I know I’ve mentioned this before, but Microsoft Windows and I have had an argument. After many years together we’ve now gone our separate ways.
Quite some time ago, when I first started messing around with PC’s, Windows 95, Windows 98 – they were the operating systems you’d use. I even installed Windows Millennium Edition which was also known simply as Windows ME. When we got to Windows XP I was quite happy. It became a rock-solid OS which performed well. It had a lot of support from manufacturers and peripheral manufacturers alike.
Then Windows Vista happened and things started going downhill. Bear in mind here that Microsoft was, and still is, weaved tightly into my day job. Active Directory, MS SQL, .NET – I’m all over it. However, when I got home I’d open my laptop and be met with a Windows Update or some random driver requirement that seemed to take a lot of my free time up. An update would download, then you’d have to reboot, then perhaps you’d log back in and – surprise, surprise, find another update and another reboot.
Thankfully, Windows Vista was resigned to history. I upgraded to Windows 7 and, I have to say, it’s another brilliant OS. I get the same performance and sturdiness that I got from XP. It just….works.
This, through reviews, hands-on tests and previews, is always my key decider when looking at gadgets and phones. Does it perform? Is it quick? Does it quietly do the job you want without faff? If it’s a yes then I’m happy.
One day though, I noticed that my blogging, my picture editing, browsing, Office work and tweeting really didn’t need a Windows laptop. I didn’t really need any locally-stored applications either. Sure, I needed a way to SSH into the servers we have and I perhaps needed an RDP and VPN client so that I could do some “day job” work, but I found that a Chromebook could do all of this for me. The OS is fairly simple. The Chromebooks themselves are cheap too. Oh, and if you need an update then it’ll quietly tell you. It won’t bug, it won’t take ages and you can do it when you want – just click “Update”, reboot and you’re done.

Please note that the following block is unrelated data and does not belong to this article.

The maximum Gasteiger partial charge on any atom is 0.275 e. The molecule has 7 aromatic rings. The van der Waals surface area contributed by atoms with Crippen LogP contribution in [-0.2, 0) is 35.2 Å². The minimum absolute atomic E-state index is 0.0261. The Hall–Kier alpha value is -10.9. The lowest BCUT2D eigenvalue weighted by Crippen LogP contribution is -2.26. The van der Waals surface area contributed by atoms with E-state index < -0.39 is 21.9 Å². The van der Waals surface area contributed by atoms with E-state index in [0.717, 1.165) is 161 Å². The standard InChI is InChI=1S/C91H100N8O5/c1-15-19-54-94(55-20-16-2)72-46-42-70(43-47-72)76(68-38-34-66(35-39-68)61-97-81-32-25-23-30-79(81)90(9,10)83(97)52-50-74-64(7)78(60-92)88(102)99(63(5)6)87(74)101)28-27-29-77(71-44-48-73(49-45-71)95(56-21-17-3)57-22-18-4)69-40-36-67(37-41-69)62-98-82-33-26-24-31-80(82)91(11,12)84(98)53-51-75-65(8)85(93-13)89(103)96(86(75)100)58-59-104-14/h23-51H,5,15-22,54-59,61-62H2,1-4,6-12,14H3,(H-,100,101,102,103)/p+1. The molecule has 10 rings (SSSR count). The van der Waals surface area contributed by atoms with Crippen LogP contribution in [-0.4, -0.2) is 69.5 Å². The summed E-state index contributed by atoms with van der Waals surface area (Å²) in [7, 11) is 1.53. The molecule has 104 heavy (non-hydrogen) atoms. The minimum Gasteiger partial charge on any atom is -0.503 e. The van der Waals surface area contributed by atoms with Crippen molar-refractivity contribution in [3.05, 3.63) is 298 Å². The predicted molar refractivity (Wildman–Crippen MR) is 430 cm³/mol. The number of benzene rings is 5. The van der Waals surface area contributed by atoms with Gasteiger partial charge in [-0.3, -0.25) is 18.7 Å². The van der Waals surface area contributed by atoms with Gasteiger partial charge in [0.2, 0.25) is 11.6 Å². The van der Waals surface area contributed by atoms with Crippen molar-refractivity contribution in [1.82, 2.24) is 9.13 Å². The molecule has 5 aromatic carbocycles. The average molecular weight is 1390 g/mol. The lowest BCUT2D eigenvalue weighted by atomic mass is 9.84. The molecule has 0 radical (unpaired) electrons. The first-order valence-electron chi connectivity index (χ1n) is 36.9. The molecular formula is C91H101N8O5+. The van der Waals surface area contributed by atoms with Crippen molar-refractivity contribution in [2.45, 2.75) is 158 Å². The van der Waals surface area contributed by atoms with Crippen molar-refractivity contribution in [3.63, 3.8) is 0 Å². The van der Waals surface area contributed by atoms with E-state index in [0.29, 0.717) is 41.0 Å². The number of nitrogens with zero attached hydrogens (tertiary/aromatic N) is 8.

Very quickly, my daily driver became a Samsung Chromebook 5 550 that I’d purchased for just £100 off eBay. It wasn’t supposed to be my main laptop – I’ve actually got a Windows laptop which I thought I’d still need, but I’ve not opened the lid on that for over a year now.
The only minor down point about the Samsung Chromebook (and a lot of Chromebooks) is the screen resolution, which is usually 1366 x 768 pixels. It’s a perfectly usable resolution, but if you want more then you’ll need to get the right Chromebook. I’ve been using the lower resolution on the Samsung for a good while now. I’ve also benefited from a 1-second wake time, brilliant battery life and an OS that just .. works. A lot of Chromebooks will be getting Android apps soon too.
To boost the screen resolution I’ve recently moved to a Toshiba CB30-B-104 Chromebook, which has a 1920 x 1080 screen. It’s another eBay special, this time costing just £140. It means that I can fit two browsers on the screen or have an RDP window to an old PC running Windows 7 if I ever really need it.
If you, like me, have had a “bit of history” with Windows, this infographic goes through the best and worst versions of the Microsoft OS. It’s interesting to see how the hardware specs have changed too :)